The whimsical artworks of renowned local artist James Down were recently given some new digs in the heart of Broome’s Chinatown.
The Broome Gallery recently made the move from Dampier Terrace to Carnarvon Street, taking up residence in a building that used to be a family-owned pearl merchant store in the early 20th century.
Mr Down said he wanted to retain as much of the original appearance of the building as possible, although some adjustments were required to meet today’s building codes.
“We purchased the building in October 2016, thanks to some help from a friend of mine in Sydney and soon got into moulding the building into how we envisioned it,” he said.
“(The construction work) was quite a big job with some things falling apart from old age but we wanted to keep the character of the building and we are definitely happy with the end result.”
The building, at 23 Carnarvon Street, was originally owned by Sri Lankan migrant Thomas Bastian Ellies, who came to Australia in the late 1800s to search for gold.
Ellies eventually moved to Broome and built a general merchant store known as TB Ellies General Merchant in 1902, which he owned until his death in 1937.
Ellies’ son, William, took over and continued the family business until the Kinneys purchased the building from him. The Kinneys continued using the building for family-operated businesses by converting the merchant store into a clothing store, toy store, and the venture also included a small bank.
In 2006, businessman John Ditchburn purchased 23 Carnarvon Street from the Kinneys and the Kinneys General Store became Crystal Surf, which it remained until the Downs purchased the building in October 2016.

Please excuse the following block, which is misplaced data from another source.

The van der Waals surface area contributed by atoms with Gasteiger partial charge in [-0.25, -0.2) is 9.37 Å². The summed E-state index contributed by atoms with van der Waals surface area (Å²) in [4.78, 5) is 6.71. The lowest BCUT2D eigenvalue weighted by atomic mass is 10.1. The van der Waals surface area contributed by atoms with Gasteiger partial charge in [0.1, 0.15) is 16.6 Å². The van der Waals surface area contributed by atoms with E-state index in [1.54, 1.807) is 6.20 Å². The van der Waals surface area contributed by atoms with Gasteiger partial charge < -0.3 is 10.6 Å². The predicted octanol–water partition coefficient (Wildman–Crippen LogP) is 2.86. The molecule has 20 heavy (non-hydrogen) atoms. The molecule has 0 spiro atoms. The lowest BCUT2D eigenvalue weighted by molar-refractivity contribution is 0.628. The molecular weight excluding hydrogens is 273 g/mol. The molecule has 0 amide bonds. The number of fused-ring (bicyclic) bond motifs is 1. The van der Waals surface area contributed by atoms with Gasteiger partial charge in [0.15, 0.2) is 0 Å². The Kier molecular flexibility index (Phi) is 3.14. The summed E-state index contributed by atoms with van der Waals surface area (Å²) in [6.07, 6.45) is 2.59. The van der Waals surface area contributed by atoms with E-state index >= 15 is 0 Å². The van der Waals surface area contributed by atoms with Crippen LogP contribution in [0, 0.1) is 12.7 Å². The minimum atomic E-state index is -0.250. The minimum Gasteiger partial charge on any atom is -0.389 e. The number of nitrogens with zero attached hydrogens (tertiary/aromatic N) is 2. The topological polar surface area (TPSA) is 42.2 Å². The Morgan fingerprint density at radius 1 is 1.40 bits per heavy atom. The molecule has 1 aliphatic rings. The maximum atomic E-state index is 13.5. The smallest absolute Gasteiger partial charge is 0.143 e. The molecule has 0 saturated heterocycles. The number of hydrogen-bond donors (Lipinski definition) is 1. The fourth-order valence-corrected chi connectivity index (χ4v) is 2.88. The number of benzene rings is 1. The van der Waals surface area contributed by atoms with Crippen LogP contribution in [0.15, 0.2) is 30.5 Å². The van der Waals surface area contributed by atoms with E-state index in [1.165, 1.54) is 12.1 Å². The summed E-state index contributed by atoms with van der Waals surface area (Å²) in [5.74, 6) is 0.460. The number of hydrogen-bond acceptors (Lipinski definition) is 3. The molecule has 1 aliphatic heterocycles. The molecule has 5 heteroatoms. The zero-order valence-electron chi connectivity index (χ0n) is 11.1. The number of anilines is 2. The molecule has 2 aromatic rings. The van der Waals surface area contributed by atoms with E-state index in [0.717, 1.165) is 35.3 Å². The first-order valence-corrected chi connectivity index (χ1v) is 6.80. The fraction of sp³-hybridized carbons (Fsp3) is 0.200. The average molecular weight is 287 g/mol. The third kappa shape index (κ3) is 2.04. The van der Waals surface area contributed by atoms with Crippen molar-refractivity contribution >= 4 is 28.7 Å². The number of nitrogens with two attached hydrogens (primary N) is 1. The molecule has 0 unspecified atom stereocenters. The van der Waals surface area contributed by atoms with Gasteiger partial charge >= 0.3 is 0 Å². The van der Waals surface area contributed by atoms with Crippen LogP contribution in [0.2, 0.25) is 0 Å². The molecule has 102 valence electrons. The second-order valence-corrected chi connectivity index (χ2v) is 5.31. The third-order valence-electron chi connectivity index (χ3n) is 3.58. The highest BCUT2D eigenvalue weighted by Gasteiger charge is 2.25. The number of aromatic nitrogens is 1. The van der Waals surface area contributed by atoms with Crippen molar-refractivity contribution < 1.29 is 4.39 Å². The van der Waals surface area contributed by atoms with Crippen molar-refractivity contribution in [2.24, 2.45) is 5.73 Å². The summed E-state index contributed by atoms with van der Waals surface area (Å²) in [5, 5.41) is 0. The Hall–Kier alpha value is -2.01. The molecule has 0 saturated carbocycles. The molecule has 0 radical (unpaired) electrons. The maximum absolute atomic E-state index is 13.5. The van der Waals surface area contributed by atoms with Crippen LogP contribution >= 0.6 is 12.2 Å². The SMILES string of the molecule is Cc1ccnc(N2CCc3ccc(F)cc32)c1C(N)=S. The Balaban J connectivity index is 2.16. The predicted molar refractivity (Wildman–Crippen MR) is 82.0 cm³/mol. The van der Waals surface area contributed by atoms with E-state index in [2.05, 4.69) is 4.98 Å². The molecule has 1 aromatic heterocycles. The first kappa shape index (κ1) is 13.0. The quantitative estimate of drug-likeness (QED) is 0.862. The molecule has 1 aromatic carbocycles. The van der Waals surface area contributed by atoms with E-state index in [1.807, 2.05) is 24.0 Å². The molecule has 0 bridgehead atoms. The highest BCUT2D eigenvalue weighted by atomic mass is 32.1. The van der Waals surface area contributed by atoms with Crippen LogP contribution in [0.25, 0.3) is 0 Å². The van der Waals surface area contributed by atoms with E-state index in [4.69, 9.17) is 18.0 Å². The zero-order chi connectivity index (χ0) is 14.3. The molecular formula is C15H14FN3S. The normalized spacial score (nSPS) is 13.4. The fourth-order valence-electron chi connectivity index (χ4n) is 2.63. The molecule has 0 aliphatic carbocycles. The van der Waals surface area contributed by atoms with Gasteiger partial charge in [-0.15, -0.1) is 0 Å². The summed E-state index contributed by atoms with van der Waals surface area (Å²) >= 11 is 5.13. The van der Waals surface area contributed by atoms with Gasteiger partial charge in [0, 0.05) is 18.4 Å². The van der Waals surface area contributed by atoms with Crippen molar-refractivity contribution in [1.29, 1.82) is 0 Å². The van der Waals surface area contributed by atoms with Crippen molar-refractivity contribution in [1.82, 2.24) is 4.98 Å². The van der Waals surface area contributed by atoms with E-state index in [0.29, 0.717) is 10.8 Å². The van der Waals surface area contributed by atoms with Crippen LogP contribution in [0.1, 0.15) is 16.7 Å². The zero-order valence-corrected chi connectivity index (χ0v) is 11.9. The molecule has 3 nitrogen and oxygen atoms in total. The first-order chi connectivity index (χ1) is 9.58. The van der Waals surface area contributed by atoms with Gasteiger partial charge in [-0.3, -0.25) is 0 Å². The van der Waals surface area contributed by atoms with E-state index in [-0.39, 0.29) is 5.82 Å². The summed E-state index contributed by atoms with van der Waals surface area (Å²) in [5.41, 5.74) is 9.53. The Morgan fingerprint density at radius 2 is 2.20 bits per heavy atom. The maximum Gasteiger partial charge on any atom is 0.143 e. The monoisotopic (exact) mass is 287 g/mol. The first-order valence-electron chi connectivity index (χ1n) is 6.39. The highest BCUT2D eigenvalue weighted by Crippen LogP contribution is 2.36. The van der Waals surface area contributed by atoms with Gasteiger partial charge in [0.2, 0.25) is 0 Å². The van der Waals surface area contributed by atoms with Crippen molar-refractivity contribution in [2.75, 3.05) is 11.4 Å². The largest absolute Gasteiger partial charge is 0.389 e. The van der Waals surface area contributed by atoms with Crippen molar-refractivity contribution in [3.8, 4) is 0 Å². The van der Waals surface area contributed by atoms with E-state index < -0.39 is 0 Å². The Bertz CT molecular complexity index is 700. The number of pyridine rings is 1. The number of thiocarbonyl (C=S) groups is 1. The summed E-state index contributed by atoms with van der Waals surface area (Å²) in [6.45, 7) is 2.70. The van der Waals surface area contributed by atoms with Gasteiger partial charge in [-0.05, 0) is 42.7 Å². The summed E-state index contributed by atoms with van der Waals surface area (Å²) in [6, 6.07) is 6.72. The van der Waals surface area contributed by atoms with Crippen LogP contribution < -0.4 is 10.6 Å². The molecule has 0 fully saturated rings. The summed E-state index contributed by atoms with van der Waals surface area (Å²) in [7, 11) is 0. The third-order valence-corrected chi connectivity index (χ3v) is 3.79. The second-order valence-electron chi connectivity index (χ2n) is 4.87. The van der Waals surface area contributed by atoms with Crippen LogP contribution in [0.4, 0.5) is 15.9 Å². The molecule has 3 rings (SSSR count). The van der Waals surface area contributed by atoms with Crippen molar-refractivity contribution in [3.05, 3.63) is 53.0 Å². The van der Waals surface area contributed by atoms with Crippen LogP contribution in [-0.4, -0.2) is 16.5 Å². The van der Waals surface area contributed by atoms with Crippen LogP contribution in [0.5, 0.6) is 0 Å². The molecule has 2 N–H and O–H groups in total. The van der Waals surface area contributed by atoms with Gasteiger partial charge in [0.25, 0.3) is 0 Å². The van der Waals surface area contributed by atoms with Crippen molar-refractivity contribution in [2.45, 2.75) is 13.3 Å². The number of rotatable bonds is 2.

Mr Down said purchasing the building allowed them to expand their horizons with other local businesses.
“From one premises, we have turned the building into a potential five different leases,” he said.
“We’ve got the Broome Gallery, Azure Beachwear, a little ice-cream shop called Ellies Ice-Creamery, which opened up last week, some accommodation upstairs and we’re looking at introducing a wine bar in the courtyard outside.
“We really wanted to make every square inch of the building count as far as utilising a property in the heart of Chinatown.”
Mr Down said he had a long interest in purchasing a property in Chinatown, but it was a long wait given the popularity of owning a business in the area.
“Once this building went up for auction, we felt the need to take that opportunity,” he said.
“It was definitely worth the wait and we’re very happy with how it all turned out.”
James Down and Oscar in front of the mural in the courtyard outside the Broome Gallery.